In the last few years we have read about cruise ship vacations gone bad, to the point where the passengers form a “mutiny.” As we can see by the May 31, 1900 article from Port Townsend’s Weekly Leader, this sort of thing is nothing new:
CONDITION ABOARD OF THE ABERDEEN
Wild Rumors Circulated to the Effect that Passengers Had Mutinied.
INSPECTORS OF VESSELS SEVERELY CRITICISED
Forty Men and Women Compelled to Remain on Crowded Deck Over Night.
“Wild rumors were floating up and down the coast yesterday and correspondents here were queried relative to the report that mutiny had occurred on board the steam schooner Aberdeen, which sailed for Cape Nome last Monday, and that the captain in order to quell the mutiny had killed the men. This report as it traveled lost none of its sensational features and the coast press was anxious to secure a confirmation or denial and hence correspondents here received numerous telegrams of inquiry, but were unable to obtain anything further than the report.”
“However, from all accounts there was some trouble aboard the vessel before she passed Cape Flattery and after getting out to sea there is every indication that more trouble occurred, but probably to no such serious extent as indicated in the rumors.”
“One of the Aberdeen‘s passengers sent the following to the Oregonian, which gives a fair insight into the condition of affairs on board of that vessel before she passed out to sea, and under such conditions before the vessel reached the billowy ocean, when passengers commenced getting seasick, it is a hard matter to conjecture just what might happen and perhaps it was on the strength of which the wild rumors were circulated:”
“Aboard the Aberdeen, Neah Bay, May 21, 2 P.M.– The steamer Aberdeen left Seattle at 2:30 this morning, with over 300 passengers, and accommodations for but 160. Many of those aboard loudly demanded return of passage money and over 40 men and women were kept on the crowded decks over night without berths.”
“Towards morning the passengers became mutinous, and the order was given to put in to Port Townsend and discharge the overloaded vessel, which order was soon changed by the captain when it became evident that many of those on board were anxious for a chance to libel the ship for breach of contract and obtaining money under false pretenses.”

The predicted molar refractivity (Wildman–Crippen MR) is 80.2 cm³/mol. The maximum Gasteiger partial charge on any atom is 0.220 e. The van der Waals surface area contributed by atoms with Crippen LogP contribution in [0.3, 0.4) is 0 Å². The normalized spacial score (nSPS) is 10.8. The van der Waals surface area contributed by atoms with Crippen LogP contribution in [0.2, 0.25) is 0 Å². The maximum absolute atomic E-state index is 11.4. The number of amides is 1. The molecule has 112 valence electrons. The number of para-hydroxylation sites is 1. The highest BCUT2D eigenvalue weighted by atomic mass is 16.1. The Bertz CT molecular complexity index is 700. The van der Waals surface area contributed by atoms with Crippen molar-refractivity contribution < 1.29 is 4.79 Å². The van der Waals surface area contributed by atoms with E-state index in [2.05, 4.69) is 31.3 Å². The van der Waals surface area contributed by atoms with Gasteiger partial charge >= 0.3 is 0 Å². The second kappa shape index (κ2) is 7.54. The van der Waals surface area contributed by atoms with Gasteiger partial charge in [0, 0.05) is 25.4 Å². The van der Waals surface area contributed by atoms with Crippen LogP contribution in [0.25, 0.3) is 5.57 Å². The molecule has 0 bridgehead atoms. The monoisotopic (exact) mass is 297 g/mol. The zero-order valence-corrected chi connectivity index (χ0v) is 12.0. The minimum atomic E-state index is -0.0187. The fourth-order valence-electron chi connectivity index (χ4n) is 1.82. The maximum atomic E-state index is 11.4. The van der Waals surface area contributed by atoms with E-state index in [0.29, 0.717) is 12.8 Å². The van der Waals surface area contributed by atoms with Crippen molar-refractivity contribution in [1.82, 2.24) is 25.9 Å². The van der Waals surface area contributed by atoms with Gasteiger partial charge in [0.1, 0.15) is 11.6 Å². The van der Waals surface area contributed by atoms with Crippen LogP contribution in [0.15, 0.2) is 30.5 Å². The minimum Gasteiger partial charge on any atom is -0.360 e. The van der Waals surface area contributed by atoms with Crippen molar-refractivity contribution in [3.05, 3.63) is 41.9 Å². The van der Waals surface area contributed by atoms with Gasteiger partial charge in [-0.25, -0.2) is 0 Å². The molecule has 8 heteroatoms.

“Neah Bay was the selected as a favorable port for discharging the angered argonauts, which, on account of the lack of telegraphic communication and inability of the injured ones to secure legal action, was an ideal harbor in which to unload.”
“Passengers and crew were fighting all night. Women and men were sleeping out on the open on hay bales. The officers were independent and insolent, and offered but little assistance to the unfortunate ones who had paid $125 for a worse than steerage accommodation.”
“The decks were piled high with freight of all descriptions, including 40 head of horses, lumber, hay, boats, etc. The inspectors passed so many on board that there is not over 60 cubic feet of air space to each passenger, while the deck space is so limited that there is no opportunity for any exercise whatever, and they are compelled to remain in the stuffy staterooms, while there are six sleeping in rooms 6×7 feet, or considerably less than 60 cubic feet for each passenger. So much freight was loaded at the last moment that it was decided to take the inside passage, in order to lesson the danger to life.”
“The passengers are furious, and threaten legal action against the promoters of the iniquitous enterprise, as well as bodily injury to members of the crew. Unless something is done to alleviate their grievances, a general uprising will result and passengers will take matters into their own hands.”
“Shipping men on the Sound are unanimous in saying that if the inspector would establish a rule not to allow any craft, no matter what her condition or what trade he wished to engage in, more than double her regular passenger allowance, it would quickly put a stop to vessels putting to sea in the cramped condition of the Aberdeen and a dozen others this month. Such a rule would allow the Aberdeen 62 passengers, fully 200 less than she had on board when she lay alongside the dock in Seattle.”
The Aberdeen was among the first ships to bring legions of goldseekers to Cape Nome. Obviously commercial maritime transportation was caught by surprise when gold fever hit the lower 48.
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